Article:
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Afghan War  –  New  Defence  Priorities  –  Acquisition  Reforms  –  December  2008

New Model for Defence Procurement:  Low-cost, Multi-purpose
Platforms  –  Coupled  with Cooperation  'Across  the  Services'


Edited excerpts - US Defense Secretary Gates - interviewed  in  Aviation  Week   [1]
US  Secretary  of  Defense,  Robert  M.  Gates,  seeks  to  reform  the  Procurement  Process

Robert Gates, empowered by a mandate from the US President-Elect,  Barack  Obama,  to continue serving as  Secretary of  Defense,  is turning  his attention  to  the  thorny  issues  of  ' acquisition reform ' and the trade-offs involving the fleet size
of the various military services. A reform-minded president-elect backed by Democrats controlling both Chambers of  Congress, means that military officials are  not likely to oppose efforts to fix the current acquisition system. Gates'  initiatives may lead to the termination of  some costly  programs, shifting  the  priorities  of  US  defence  spending.

Of course, the US military services aren't known for collaboration, but recent dismissals of high - ranking  US Air Force staff  seem  to have focused the minds of  other senior military leaders.  Earlier, the Air Force had embarked on a strategy to reduce manpower to fund new aircraft.  Gates  is  totally  against  cutting  manpower  in  order to  fund  [ costly  platforms ].
In  a  time  of   ever - deepening  recession,  there  is  a  nation - wide  clamour  for  financial
belt - tightening.  This could  bring  the  bloated  –  and  parochial  –  Pentagon  to its knees.

"It is going to require a level of cooperation from all the services  –  that has not necessarily been the pattern before," said Gates. The Defense Secretary admitted that he did not  "have very much patience with people that were more focused on [ protecting their own ] budgets, rather  than  getting  the  mission  done".

Gates  intends  to  clean  up  the 'procurement  process'  –  a  system  in  chaos  for  decades

According to a defence specialist at the  Congressional  Research  Service,  the  two  issues [cooperation among the services and acquisition reform] go hand in hand. If  Secretary Gates were able to bring about a  rationalization of  equipment requirements  ' across the services ',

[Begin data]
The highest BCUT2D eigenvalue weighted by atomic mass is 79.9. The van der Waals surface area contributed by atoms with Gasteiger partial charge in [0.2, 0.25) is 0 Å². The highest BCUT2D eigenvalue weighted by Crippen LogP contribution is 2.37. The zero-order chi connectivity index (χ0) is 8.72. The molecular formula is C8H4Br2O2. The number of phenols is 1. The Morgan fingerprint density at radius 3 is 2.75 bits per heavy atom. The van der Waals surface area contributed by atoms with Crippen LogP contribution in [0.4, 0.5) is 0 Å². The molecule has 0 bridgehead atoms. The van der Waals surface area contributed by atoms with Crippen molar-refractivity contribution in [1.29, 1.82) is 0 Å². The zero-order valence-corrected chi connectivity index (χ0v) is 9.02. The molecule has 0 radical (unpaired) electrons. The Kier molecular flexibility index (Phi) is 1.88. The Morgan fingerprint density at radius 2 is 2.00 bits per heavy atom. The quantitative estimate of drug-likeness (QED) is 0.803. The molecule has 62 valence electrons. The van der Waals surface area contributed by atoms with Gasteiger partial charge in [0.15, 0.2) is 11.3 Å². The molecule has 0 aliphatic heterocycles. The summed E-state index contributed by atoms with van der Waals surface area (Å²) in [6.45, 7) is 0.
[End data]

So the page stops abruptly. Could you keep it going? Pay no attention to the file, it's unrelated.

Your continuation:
he  said ,  it  would  eliminate  one of  the  major  obstacles  to  defence  acquisition  reform.

Gates wants to "maximize the number of platforms",  rather than buying a few,  highly capable [but very costly] systems. He is concerned about the pattern of investing billions of dollars in systems which, ultimately, the US government "won't have the money to field in any numbers, or where we have to kill the system after we've spent a lot of money on it."

The Navy, the Marine Corps, and the Air Force are likely to be forced into developing a more collaborative strategy for tactical aircraft.  To reduce costs,  these services will be pressed to cooperate  'up front'  -  during the process of  drawing up the requirements for new platforms.

A former Pentagon official  said that  the new  Chiefs of  Staff  have been chosen specifically
to be more collaborative.  Gates,  and his yet-to-be named cast of  political appointees,  must now craft  a new  force structure mix  in the areas of  tactical  aircraft, airlift, and shipbuilding.

To address gaps in capabilities for the [current] war effort,  Gates focused on the deployment of  MRAPs  (mine-resistant  ambush-protected  vehicles)  for  ground  forces  in Iraq.  He also invested  heavily  in low-tech,  ISR  systems  [ intelligence, surveillance, and reconnaissance ].

Gates established  [ Task Force ODIN ]  in order to boost,  quickly and  effectively,  the  ISR assets available to ground forces [ in Iraq and, now, Afghanistan].  Gates believes that these more rudimentary systems  –  such  as  the  C-12s [ Beechcraft  RC-12  King  Air ]  fielded  to collect [ high quality ]  imagery for soldiers in Iraq  –  can also be useful in other war settings.

"These  are  pretty  low - cost  solutions.  The  reality  is,  we  are  going  to  need  [ exactly these  types of  assets ].  We  have  basically  stripped  most  of  the  rest  of  the  world  of these  ISR  capabilities."  Gates  says.  "There  will  be a demand  for  these  capabilities  all over the world, for as far into the  future  as  anyone  can  see  –  whether  it  is  for counter- terrorism,  border  security,  counter - narcotics  –  or  for any new threats and challenges."
               [1]  Interview  conducted  by  Amy  Butler,  Senior  Pentagon  Editor.
                      First  published  online  by  Aviation  Week,  07  December  2008.